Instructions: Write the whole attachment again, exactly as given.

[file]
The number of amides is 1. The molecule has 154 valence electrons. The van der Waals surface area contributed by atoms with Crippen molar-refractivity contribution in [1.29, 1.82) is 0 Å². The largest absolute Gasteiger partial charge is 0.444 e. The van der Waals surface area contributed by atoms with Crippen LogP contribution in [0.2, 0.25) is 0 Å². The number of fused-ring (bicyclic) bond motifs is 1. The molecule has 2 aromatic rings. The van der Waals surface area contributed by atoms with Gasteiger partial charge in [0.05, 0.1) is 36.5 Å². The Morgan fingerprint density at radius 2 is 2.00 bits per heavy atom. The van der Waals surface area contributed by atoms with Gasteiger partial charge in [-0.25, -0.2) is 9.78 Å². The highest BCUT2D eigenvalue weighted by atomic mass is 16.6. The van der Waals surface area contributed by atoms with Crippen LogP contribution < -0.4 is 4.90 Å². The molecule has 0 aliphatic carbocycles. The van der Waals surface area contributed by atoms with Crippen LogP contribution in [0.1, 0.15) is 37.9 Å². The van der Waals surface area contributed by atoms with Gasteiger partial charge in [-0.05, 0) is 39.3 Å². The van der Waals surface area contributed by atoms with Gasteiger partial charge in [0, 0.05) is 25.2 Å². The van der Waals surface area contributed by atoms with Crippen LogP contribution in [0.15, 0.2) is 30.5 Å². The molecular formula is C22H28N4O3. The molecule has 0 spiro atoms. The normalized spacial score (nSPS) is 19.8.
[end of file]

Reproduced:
The number of amides is 1. The molecule has 154 valence electrons. The van der Waals surface area contributed by atoms with Crippen molar-refractivity contribution in [1.29, 1.82) is 0 Å². The largest absolute Gasteiger partial charge is 0.444 e. The van der Waals surface area contributed by atoms with Crippen LogP contribution in [0.2, 0.25) is 0 Å². The number of fused-ring (bicyclic) bond motifs is 1. The molecule has 2 aromatic rings. The van der Waals surface area contributed by atoms with Gasteiger partial charge in [0.05, 0.1) is 36.5 Å². The Morgan fingerprint density at radius 2 is 2.00 bits per heavy atom. The van der Waals surface area contributed by atoms with Gasteiger partial charge in [-0.25, -0.2) is 9.78 Å². The highest BCUT2D eigenvalue weighted by atomic mass is 16.6. The van der Waals surface area contributed by atoms with Crippen LogP contribution < -0.4 is 4.90 Å². The molecule has 0 aliphatic carbocycles. The van der Waals surface area contributed by atoms with Crippen LogP contribution in [0.1, 0.15) is 37.9 Å². The van der Waals surface area contributed by atoms with Gasteiger partial charge in [-0.05, 0) is 39.3 Å². The van der Waals surface area contributed by atoms with Gasteiger partial charge in [0, 0.05) is 25.2 Å². The van der Waals surface area contributed by atoms with Crippen LogP contribution in [0.15, 0.2) is 30.5 Å². The molecular formula is C22H28N4O3. The molecule has 0 spiro atoms. The normalized spacial score (nSPS) is 19.8.